Starts With A Bang

More Than Stars: The Milky Way’s Dust Mapped In 3D For The First Time Ever (Synopsis)

A complete dust map of the Milky Way, provided by Planck, showcases a lower-resolution, 2D map of what our galaxy's dust distribution looks like. Image credit: ESA/NASA/JPL-Caltech.

“Things need not have happened to be true. Tales and adventures are the shadow truths that will endure when mere facts are dust and ashes and forgotten.” -Neil Gaiman

Wherever we look in the night sky, we don’t just observe the background sources of light shining our way, but also the effects of all the matter in between those distant sources and our eyes. Since all of that inbound light needs to pass through a portion of the Milky Way on its way to our eyes, it’s vital that we understand how that light is distorted by our own galaxy. That means we need an understanding of the dust in our own neighborhood.

The dark regions show very dense dust clouds. The red stars tend to be reddened by dust, while the blue stars are in front of the dust clouds. These images are part of a survey of the southern galactic plane. Image credit: Legacy Survey / NOAO, AURA, NSF.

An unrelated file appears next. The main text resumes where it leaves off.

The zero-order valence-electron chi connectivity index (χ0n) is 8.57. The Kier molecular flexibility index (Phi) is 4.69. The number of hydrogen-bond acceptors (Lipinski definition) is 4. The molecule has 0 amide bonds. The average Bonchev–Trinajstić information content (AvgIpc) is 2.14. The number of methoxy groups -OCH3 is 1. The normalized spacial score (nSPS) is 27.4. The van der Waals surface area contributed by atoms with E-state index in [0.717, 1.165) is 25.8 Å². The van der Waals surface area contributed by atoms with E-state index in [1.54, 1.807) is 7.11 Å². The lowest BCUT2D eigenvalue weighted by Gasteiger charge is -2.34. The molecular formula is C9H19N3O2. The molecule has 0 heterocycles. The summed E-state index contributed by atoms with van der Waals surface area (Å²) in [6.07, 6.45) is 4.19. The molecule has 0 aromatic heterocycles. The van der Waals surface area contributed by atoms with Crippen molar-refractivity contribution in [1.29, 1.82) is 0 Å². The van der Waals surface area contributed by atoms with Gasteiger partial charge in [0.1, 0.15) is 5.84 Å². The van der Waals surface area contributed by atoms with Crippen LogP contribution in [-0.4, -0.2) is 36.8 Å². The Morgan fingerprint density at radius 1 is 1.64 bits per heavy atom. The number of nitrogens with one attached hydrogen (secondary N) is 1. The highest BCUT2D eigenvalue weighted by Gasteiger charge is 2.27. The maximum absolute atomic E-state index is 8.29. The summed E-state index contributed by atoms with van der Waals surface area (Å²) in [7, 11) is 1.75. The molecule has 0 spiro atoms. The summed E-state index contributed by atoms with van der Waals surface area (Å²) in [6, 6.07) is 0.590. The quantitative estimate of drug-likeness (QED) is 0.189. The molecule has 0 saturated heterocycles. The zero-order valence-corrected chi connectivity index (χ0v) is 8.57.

In the past, that meant using a variety of models, but for the first time, a 3D map of the Milky Way’s dust has been constructed. This will not only allow for a better calibration of distant objects — such as galaxies, supernovae and anything we’d use to measure dark energy — but it uncovers some surprises about the fundamental nature of dust itself.

The dusty regions that visible-light telescopes cannot penetrate are revealed by the infrared views of ESO’s HAWK-I instrument, showcasing the sites of new and future star formation where the dust is densest. Image credit: ESO / H. Drass et al.

Come read, and see, the spectacular story of this unprecedented cosmic map in pictures, videos and no more than 200 words on today’s Mostly Mute Monday!